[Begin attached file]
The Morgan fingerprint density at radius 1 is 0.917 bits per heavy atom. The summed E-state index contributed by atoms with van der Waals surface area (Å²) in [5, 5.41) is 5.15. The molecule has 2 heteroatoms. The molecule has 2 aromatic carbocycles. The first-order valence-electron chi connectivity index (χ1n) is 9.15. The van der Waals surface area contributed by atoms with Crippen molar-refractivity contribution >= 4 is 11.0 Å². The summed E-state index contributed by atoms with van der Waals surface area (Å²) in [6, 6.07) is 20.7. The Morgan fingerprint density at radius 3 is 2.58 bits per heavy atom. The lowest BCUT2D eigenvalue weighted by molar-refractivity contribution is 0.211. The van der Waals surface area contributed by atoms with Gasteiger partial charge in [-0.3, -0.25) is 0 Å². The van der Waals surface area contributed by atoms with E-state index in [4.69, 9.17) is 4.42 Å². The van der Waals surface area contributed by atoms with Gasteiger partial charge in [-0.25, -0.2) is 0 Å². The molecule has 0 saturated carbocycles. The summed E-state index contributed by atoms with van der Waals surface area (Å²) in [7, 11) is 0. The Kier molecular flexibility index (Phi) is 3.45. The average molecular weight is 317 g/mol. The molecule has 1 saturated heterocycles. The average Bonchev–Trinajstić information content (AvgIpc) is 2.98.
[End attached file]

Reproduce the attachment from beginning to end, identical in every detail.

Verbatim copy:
The Morgan fingerprint density at radius 1 is 0.917 bits per heavy atom. The summed E-state index contributed by atoms with van der Waals surface area (Å²) in [5, 5.41) is 5.15. The molecule has 2 heteroatoms. The molecule has 2 aromatic carbocycles. The first-order valence-electron chi connectivity index (χ1n) is 9.15. The van der Waals surface area contributed by atoms with Crippen molar-refractivity contribution >= 4 is 11.0 Å². The summed E-state index contributed by atoms with van der Waals surface area (Å²) in [6, 6.07) is 20.7. The Morgan fingerprint density at radius 3 is 2.58 bits per heavy atom. The lowest BCUT2D eigenvalue weighted by molar-refractivity contribution is 0.211. The van der Waals surface area contributed by atoms with Gasteiger partial charge in [-0.3, -0.25) is 0 Å². The van der Waals surface area contributed by atoms with E-state index in [4.69, 9.17) is 4.42 Å². The van der Waals surface area contributed by atoms with Gasteiger partial charge in [-0.25, -0.2) is 0 Å². The molecule has 0 saturated carbocycles. The summed E-state index contributed by atoms with van der Waals surface area (Å²) in [7, 11) is 0. The Kier molecular flexibility index (Phi) is 3.45. The average molecular weight is 317 g/mol. The molecule has 1 saturated heterocycles. The average Bonchev–Trinajstić information content (AvgIpc) is 2.98.